The Pro Hackin’ project encompasses two main objectives: improving teaching and learning methods in engineering education and enhancing the collaboration between industry and universities. Through this project we will develop a methodology that will encourage open innovation between universities and companies. This will be achieved by implementing product hackathons in the otherwise linear product development process, as a key activity which enables rapid generation and sharing of ideas.
The concept of product hackathons is adopted from software engineering and it represents intensive problem-solving events which are, unlike the programming hackathons, focused on design of physical/tangible technical products. Currently, this concept is not commonly used in mechanical and industrial engineering due to (i) the lack of knowledge about the techniques and tools which enable quick creation of high-quality design solutions; (ii) lack of educators’ experience in defining first the appropriate design task and then structuring and conducting the hackathons towards innovative solutions.
The objective of the project is to find the most appropriate tools that are easy to use and learn quickly. In addition, the tools need to be able to support efficient collaboration in physical and virtual environments in order to enable companies to involve participants working remotely from all over the globe. To address these concerns, in this project we will explore various digital technologies, especially the tools for virtual prototyping, conceptualization and collaboration in order to identify the most suitable ones for design applications.
The developed methodology for product hackathons will be tested during a joint product development course organized each project year by one of the universities in collaboration with one industrial partner, who will provide a design task for product innovation (innovation challenge). The overall goal of a product hackathon is to acquire numerous ideas from a large number of external participants (engineering students) in a short time period. First the industrial partner should identify a design problem they want to solve in collaboration with the educators, then the students collaborate in teams to propose solutions. The industrial partners are highly involved in the process and provide the students with feedback to their solutions. At the end, the companies will gain many ideas and prototypes that can become new products. On the one hand, working on real-life assignments gives students the opportunity to learn the appropriate skills required by the industry and they will experience working in intense problem solving environments. On the other hand, through open innovation challenges, the industrial partners obtain out-of-the box ideas that come from outside their enterprise. Including product hackathons in engineering curriculum can bring numerous advantages and students can easily learn new knowledge and gain various hard and soft skills. Collaborative design-thinking format promotes networking, resourcefulness, productivity and supports new product innovation.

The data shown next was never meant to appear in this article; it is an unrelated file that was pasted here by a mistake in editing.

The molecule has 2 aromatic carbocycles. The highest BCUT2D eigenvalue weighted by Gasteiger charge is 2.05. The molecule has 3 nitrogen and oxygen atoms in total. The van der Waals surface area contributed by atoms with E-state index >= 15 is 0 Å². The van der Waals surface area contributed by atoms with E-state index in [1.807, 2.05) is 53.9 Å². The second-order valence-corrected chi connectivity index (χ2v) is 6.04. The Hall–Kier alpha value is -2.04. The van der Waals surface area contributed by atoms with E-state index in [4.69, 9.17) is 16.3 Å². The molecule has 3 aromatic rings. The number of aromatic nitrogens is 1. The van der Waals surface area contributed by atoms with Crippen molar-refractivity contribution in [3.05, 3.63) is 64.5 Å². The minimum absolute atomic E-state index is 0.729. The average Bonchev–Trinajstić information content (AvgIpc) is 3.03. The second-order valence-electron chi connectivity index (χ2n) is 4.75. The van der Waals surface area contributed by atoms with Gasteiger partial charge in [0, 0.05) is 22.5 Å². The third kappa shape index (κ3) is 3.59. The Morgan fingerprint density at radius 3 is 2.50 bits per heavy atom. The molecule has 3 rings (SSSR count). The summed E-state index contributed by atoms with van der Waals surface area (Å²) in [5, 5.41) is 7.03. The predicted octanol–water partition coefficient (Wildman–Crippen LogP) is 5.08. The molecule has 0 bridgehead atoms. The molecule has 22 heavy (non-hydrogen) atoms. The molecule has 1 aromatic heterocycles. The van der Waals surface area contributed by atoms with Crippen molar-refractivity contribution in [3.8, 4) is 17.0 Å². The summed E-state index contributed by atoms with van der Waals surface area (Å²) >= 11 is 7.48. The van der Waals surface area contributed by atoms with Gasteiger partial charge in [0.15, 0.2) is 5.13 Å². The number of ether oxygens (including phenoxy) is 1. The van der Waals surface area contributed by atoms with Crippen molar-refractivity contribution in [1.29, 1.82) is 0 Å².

Through product hackathons students get to create new concepts and ideas working with people from various backgrounds. Research has shown that time constraints make the tasks more exciting, the students are more motivated and committed. Moreover, hackathons have a positive influence on a company’s branding. Working on open innovation projects, the companies can increase their name recognition and people get acquainted with their work. However, hackathons and other open innovation projects typically offer financial or other stimuli to attract the contributors. With the aim to improve educational practice, through this project a new concept will be introduced: we will combine product hackathons with university project-based (PBL) courses for product development so that the students can get rewarded with ECTS credits for their engagement. With this approach, the universities are the essential link between students and companies.